Its been black history month this February .. and its only right that we mark this is some way.  Most people will have heard of the likes of Rosa Parkes and her stand against apartheid back in 1955 (she sat down on the bus on the day I was born – fancy that), but there are many other women who stand out for their efforts in different ways.

Like Sarah Boone.

She was an African American dressmaker who made her name by inventing the modern-day ironing board. In her patent application, she wrote that the purpose of her invention was “to produce a cheap, simple, convenient and highly effective device, particularly adapted to be used in ironing the sleeves and bodies of ladies’ garments.” With its approval in 1892, Boone became one of the first African American women to be awarded a patent.

Sarah Boone was born Sarah Marshall near the town of New Bern in Craven County, North Carolina, in 1832. The daughter of enslaved parents, she earned her freedom at one point; some sources say it came with her 1847 marriage to James Boone, a free African American. The couple went on to have eight children.   She taught herself to read and write, at a time when it was virtually unheard of for a woman of her background to enjoy these skills.

.Like many inventions, the idea was born out of necessity.   A need to present a professional finish to the garments she created for what was, and still is, a competitive market.  By the 1890’s she specialised in making the corsets that were part of a ladies lingerie.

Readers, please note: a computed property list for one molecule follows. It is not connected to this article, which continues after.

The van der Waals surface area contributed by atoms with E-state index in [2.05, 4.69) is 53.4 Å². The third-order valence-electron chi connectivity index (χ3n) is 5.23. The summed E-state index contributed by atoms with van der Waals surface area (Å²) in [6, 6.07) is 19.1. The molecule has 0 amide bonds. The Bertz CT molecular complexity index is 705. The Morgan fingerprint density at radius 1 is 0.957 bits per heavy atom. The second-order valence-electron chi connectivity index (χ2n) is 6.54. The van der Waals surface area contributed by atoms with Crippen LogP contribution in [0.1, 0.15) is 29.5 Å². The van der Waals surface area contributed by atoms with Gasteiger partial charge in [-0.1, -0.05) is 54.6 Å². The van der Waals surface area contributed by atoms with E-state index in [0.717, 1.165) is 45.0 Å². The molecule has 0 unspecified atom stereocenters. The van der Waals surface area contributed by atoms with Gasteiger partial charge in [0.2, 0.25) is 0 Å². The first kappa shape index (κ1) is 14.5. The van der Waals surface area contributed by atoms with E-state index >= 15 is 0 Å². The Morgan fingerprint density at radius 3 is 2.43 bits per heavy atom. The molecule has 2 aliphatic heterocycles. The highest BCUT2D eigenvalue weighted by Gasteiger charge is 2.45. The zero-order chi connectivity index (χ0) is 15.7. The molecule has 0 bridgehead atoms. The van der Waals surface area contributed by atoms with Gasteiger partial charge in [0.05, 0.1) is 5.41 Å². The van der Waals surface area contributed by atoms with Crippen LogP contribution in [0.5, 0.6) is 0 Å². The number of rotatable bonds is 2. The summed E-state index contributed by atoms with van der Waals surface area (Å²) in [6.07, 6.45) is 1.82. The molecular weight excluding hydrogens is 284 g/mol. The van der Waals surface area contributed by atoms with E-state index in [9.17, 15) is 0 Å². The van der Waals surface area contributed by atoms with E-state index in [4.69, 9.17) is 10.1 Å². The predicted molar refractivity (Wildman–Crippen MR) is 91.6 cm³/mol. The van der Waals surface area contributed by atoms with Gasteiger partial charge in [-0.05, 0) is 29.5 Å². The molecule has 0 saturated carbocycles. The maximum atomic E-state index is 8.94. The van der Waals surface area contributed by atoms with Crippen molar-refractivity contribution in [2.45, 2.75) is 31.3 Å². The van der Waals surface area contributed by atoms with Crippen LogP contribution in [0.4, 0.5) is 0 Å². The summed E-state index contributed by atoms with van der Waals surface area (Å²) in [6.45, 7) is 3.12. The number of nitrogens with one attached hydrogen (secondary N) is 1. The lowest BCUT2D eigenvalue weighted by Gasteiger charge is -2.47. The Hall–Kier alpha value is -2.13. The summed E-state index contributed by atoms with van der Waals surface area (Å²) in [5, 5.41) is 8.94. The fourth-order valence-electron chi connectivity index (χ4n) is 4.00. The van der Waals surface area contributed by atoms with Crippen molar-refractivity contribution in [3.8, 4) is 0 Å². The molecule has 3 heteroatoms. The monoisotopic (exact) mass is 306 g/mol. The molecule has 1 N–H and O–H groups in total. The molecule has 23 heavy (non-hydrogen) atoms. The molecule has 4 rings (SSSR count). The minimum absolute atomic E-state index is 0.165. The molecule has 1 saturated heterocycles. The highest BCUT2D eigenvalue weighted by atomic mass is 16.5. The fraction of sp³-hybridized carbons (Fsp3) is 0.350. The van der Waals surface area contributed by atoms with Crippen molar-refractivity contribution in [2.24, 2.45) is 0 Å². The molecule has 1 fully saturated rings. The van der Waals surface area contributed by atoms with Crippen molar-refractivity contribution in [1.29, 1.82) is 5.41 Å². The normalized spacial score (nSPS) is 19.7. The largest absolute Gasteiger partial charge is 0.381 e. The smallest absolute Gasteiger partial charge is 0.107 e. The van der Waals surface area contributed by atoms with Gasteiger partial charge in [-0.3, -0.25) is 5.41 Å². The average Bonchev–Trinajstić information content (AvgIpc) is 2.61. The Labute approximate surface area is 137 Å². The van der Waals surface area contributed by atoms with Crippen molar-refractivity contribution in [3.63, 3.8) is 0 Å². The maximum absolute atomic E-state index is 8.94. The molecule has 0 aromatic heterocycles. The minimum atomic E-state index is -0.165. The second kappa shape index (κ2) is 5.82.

To that point, dressmakers were primarily ironing their clothes on a wooden plank placed across two chairs, a method that was fine for a wide skirt but ill-suited for the contours of tight, fitted material. Sarah’s solution was to create a narrower, curved board that could slip into sleeves and allow for a garment to be shifted without getting wrinkled. Her creation also was padded, to eliminate the impressions produced by a wooden board, and collapsible for easy storage.

And so the modern ironing board was born.  The next time you set up your ironing board spare a thought for Sarah Boone, pioneering the way for what we have today.

(Clarification … the patent is for Sarah Boone’s design, and there are lots of other patents out there that will relate to the different component parts of the variety of ironing boards to know today)